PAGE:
1. Adjectives may specify:
number (numerical adjectives e.g. "40" in the poster while the adverb "nearly" modifies it)
general identity (demonstrative adjectives e.g. this, that, these, those)
specific national/racial/city identity (proper adjectives from proper nouns e.g. Australian, Chinese, American, Melbournian)
2. Adjectives may use:
nouns as adjectives
e.g. In the above poster, the compound adjective gap year describes organisation. Both gap and year are usually used as nouns.
3. Adjectives follow the noun when any part of the verb "to be" is used:
e.g. Hobart is/was/will be cold and windy.
The words cold and windy are adjectives describing a perspective of Hobart.
4. Some adjectives are used in a comparison.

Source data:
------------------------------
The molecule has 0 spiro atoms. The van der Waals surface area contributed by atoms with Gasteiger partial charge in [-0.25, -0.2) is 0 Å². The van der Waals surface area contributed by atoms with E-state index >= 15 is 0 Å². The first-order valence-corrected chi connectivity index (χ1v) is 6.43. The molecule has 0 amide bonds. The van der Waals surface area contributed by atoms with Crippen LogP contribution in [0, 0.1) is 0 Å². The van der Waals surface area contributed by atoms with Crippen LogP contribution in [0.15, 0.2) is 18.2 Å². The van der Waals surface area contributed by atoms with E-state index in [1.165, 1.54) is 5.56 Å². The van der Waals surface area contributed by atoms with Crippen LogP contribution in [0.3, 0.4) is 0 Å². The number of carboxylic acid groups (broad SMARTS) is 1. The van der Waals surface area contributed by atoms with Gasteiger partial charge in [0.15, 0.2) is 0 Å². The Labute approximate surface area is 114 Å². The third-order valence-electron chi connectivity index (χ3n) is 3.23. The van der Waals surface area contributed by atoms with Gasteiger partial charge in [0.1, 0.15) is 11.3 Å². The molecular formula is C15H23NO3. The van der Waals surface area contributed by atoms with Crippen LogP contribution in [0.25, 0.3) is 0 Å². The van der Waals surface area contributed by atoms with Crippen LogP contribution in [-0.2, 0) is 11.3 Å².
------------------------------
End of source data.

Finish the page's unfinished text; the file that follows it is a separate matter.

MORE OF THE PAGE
e.g. Brisbane is hot. Cape York is hotter.
When used in this way, they are known as comparative adjectives.
Comparative adjectives involve degree.
(a) The base is known as the positive form
e.g, strong, funny, red, good, bad
(b) The next stage, comparing two items, is known as the comparative form
e.g. stronger, funnier OR more funny, redder, better, worse
(c) The last stage, comparing three or more items, is known as the superlative form.
e.g. strongest, funniest OR most funny, reddest, best, worst